Landscape has always played a vital role in painting. Until the 16th century this was almost exclusively as the (often imaginary) backdrop for biblical or mythological subjects. It was in 16th-century Flanders that landscape evolved into an independent genre. Flemish immigrant artists introduced these recent developments to the fledgling Dutch Republic. It is thus that a country characterised by an ostensibly uninspiring flat landscape, much of it not even rising above sea level, produced some of the greatest landscape painters in Western art.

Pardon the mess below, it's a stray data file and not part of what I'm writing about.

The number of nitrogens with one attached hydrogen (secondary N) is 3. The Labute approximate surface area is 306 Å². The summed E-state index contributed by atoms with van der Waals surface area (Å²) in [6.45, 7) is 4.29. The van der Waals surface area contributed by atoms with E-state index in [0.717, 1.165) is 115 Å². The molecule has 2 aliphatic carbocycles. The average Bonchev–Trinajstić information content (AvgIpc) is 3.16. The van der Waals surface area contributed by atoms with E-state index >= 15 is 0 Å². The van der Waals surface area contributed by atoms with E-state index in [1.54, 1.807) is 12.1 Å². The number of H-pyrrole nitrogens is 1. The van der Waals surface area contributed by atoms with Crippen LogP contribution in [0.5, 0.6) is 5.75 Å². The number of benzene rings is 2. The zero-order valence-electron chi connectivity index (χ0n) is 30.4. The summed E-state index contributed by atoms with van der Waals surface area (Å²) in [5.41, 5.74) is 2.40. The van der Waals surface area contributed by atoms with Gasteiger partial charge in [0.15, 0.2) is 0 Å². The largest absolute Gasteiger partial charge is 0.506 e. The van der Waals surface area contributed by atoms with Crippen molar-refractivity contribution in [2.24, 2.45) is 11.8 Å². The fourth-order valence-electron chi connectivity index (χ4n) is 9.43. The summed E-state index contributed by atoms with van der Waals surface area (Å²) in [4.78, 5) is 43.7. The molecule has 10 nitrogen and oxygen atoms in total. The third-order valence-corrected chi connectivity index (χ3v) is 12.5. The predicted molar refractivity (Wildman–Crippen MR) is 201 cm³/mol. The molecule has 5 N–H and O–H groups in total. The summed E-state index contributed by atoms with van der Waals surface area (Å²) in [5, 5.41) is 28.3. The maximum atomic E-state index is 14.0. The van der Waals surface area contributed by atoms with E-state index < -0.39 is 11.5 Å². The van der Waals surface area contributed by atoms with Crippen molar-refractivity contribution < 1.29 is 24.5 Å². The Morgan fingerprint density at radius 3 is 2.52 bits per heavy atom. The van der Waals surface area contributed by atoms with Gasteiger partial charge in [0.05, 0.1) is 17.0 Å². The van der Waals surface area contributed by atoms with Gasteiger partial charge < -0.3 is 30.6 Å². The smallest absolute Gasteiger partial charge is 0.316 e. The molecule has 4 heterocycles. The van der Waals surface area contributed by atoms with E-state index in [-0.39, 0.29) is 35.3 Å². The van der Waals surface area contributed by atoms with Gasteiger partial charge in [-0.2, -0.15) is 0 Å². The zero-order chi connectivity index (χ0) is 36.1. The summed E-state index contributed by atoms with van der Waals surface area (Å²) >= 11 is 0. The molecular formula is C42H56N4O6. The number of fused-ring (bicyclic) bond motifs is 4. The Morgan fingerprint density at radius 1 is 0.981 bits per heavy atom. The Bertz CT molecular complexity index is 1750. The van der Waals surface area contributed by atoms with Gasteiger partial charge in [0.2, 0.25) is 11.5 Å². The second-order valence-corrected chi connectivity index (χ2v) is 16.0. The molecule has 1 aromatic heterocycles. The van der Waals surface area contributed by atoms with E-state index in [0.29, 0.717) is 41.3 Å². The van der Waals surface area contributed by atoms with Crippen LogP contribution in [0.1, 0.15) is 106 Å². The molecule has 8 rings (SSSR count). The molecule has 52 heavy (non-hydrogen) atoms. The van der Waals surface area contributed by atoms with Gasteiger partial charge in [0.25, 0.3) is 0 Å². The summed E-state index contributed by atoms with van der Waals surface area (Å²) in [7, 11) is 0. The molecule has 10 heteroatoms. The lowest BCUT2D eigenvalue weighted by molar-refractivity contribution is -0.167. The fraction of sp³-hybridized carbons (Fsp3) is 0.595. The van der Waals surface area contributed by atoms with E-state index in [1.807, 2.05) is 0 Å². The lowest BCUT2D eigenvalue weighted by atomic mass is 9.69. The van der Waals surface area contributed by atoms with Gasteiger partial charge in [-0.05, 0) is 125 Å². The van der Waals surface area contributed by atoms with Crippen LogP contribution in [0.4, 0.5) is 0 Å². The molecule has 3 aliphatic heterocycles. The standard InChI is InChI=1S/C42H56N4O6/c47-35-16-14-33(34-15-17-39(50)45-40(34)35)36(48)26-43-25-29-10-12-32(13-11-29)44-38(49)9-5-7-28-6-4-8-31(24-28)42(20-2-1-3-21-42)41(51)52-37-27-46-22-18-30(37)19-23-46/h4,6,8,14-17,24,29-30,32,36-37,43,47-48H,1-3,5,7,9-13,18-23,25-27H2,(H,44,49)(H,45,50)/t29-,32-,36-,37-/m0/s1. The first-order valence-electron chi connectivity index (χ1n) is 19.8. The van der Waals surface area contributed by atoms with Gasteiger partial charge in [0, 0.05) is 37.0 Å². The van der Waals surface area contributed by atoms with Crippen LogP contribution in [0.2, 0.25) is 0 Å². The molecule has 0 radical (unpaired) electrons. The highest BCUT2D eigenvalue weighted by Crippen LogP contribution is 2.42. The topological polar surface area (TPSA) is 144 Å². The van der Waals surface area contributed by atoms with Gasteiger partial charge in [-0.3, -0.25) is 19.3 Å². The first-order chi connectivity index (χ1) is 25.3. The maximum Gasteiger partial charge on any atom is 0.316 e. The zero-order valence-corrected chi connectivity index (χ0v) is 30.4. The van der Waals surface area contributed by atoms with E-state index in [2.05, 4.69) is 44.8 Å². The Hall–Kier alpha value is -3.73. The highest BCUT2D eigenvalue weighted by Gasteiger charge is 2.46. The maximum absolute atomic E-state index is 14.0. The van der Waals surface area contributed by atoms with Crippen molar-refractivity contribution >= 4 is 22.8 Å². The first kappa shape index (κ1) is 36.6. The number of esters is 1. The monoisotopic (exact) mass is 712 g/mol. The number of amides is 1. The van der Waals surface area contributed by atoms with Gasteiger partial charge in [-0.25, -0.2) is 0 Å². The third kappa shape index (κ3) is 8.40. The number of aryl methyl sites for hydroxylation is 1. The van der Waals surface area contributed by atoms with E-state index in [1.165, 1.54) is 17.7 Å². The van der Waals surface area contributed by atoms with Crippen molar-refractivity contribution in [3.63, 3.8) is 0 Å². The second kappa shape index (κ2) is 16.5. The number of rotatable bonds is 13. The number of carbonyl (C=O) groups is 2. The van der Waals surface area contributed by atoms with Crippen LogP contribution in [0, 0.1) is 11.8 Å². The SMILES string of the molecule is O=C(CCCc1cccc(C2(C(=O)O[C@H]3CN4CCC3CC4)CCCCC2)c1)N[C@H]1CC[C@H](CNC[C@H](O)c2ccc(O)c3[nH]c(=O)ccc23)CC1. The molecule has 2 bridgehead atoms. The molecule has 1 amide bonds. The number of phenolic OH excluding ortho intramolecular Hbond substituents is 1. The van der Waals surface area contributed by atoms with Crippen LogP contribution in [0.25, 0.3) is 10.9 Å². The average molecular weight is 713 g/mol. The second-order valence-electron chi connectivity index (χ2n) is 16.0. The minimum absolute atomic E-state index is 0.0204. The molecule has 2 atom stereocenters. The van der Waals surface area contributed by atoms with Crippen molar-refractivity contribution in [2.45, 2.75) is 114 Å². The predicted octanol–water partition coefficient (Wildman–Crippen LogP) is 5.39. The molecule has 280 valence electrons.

The Dutch flat landscapes stand in stark in contrast to the compositions of the so-called Italianate painters, painters who had travelled to Italy in the early 17th century and, after their return, continued to paint landscapes dominated by warm Mediterranean light and motifs. At mid-century, Jan Both initiated a new wave of Italianate landscape painting in Holland. His style was highly influential on a second generation of Dutch Italianate painters such as Nicholaes Berchem and others, some of whom may never have travelled to Italy themselves.